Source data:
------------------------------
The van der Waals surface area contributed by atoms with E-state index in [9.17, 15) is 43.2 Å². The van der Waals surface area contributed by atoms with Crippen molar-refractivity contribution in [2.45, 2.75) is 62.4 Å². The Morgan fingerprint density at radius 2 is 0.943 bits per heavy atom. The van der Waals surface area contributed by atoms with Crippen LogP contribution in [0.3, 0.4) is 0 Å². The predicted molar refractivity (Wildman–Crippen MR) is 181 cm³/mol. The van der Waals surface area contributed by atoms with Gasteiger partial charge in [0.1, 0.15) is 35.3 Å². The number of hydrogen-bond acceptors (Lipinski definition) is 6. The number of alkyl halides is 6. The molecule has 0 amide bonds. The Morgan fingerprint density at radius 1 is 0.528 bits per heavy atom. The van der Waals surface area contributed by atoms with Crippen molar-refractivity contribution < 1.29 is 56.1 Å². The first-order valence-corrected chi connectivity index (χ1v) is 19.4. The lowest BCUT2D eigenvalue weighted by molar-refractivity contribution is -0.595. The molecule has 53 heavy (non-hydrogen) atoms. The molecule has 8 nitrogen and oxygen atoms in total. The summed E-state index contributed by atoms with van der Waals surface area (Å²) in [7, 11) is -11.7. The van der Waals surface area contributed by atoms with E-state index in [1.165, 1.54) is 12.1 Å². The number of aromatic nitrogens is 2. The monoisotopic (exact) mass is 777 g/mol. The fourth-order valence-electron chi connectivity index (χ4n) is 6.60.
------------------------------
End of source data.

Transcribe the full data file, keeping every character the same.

The van der Waals surface area contributed by atoms with E-state index in [9.17, 15) is 43.2 Å². The van der Waals surface area contributed by atoms with Crippen molar-refractivity contribution in [2.45, 2.75) is 62.4 Å². The Morgan fingerprint density at radius 2 is 0.943 bits per heavy atom. The van der Waals surface area contributed by atoms with Crippen LogP contribution in [0.3, 0.4) is 0 Å². The predicted molar refractivity (Wildman–Crippen MR) is 181 cm³/mol. The van der Waals surface area contributed by atoms with Gasteiger partial charge in [0.1, 0.15) is 35.3 Å². The number of hydrogen-bond acceptors (Lipinski definition) is 6. The number of alkyl halides is 6. The molecule has 0 amide bonds. The Morgan fingerprint density at radius 1 is 0.528 bits per heavy atom. The van der Waals surface area contributed by atoms with Crippen molar-refractivity contribution < 1.29 is 56.1 Å². The first-order valence-corrected chi connectivity index (χ1v) is 19.4. The lowest BCUT2D eigenvalue weighted by molar-refractivity contribution is -0.595. The molecule has 53 heavy (non-hydrogen) atoms. The molecule has 8 nitrogen and oxygen atoms in total. The summed E-state index contributed by atoms with van der Waals surface area (Å²) in [7, 11) is -11.7. The van der Waals surface area contributed by atoms with E-state index in [1.165, 1.54) is 12.1 Å². The number of aromatic nitrogens is 2. The monoisotopic (exact) mass is 777 g/mol. The fourth-order valence-electron chi connectivity index (χ4n) is 6.60.